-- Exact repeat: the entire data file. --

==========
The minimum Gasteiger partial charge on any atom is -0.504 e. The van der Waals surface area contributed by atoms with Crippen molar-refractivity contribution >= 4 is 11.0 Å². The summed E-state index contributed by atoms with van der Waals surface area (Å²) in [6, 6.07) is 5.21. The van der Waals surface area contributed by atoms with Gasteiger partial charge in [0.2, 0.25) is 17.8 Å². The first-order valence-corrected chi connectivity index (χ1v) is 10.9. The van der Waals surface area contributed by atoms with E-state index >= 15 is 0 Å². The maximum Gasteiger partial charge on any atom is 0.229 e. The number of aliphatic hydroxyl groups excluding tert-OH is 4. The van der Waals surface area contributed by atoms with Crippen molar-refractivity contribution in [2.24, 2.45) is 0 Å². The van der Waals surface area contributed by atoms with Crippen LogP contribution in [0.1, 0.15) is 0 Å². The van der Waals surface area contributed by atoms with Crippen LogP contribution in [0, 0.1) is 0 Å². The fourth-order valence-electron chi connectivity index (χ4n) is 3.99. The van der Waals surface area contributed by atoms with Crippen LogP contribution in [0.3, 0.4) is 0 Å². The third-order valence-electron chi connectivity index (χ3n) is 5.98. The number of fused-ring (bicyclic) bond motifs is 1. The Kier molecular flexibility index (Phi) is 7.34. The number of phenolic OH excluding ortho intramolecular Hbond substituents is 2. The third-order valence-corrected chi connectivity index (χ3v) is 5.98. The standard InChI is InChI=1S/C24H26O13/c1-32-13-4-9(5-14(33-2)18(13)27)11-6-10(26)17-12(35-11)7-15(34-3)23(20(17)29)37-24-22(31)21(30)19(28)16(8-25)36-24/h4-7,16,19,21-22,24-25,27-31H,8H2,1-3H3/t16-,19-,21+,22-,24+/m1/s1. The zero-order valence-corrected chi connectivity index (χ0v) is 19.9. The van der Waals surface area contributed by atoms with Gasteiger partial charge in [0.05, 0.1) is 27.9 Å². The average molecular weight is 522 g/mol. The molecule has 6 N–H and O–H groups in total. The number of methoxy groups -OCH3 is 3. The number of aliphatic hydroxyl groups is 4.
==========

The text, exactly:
The minimum Gasteiger partial charge on any atom is -0.504 e. The van der Waals surface area contributed by atoms with Crippen molar-refractivity contribution >= 4 is 11.0 Å². The summed E-state index contributed by atoms with van der Waals surface area (Å²) in [6, 6.07) is 5.21. The van der Waals surface area contributed by atoms with Gasteiger partial charge in [0.2, 0.25) is 17.8 Å². The first-order valence-corrected chi connectivity index (χ1v) is 10.9. The van der Waals surface area contributed by atoms with E-state index >= 15 is 0 Å². The maximum Gasteiger partial charge on any atom is 0.229 e. The number of aliphatic hydroxyl groups excluding tert-OH is 4. The van der Waals surface area contributed by atoms with Crippen molar-refractivity contribution in [2.24, 2.45) is 0 Å². The van der Waals surface area contributed by atoms with Crippen LogP contribution in [0.1, 0.15) is 0 Å². The van der Waals surface area contributed by atoms with Crippen LogP contribution in [0, 0.1) is 0 Å². The fourth-order valence-electron chi connectivity index (χ4n) is 3.99. The van der Waals surface area contributed by atoms with Crippen LogP contribution in [0.3, 0.4) is 0 Å². The third-order valence-electron chi connectivity index (χ3n) is 5.98. The number of fused-ring (bicyclic) bond motifs is 1. The Kier molecular flexibility index (Phi) is 7.34. The number of phenolic OH excluding ortho intramolecular Hbond substituents is 2. The third-order valence-corrected chi connectivity index (χ3v) is 5.98. The standard InChI is InChI=1S/C24H26O13/c1-32-13-4-9(5-14(33-2)18(13)27)11-6-10(26)17-12(35-11)7-15(34-3)23(20(17)29)37-24-22(31)21(30)19(28)16(8-25)36-24/h4-7,16,19,21-22,24-25,27-31H,8H2,1-3H3/t16-,19-,21+,22-,24+/m1/s1. The zero-order valence-corrected chi connectivity index (χ0v) is 19.9. The van der Waals surface area contributed by atoms with Gasteiger partial charge in [0.05, 0.1) is 27.9 Å². The average molecular weight is 522 g/mol. The molecule has 6 N–H and O–H groups in total. The number of methoxy groups -OCH3 is 3. The number of aliphatic hydroxyl groups is 4.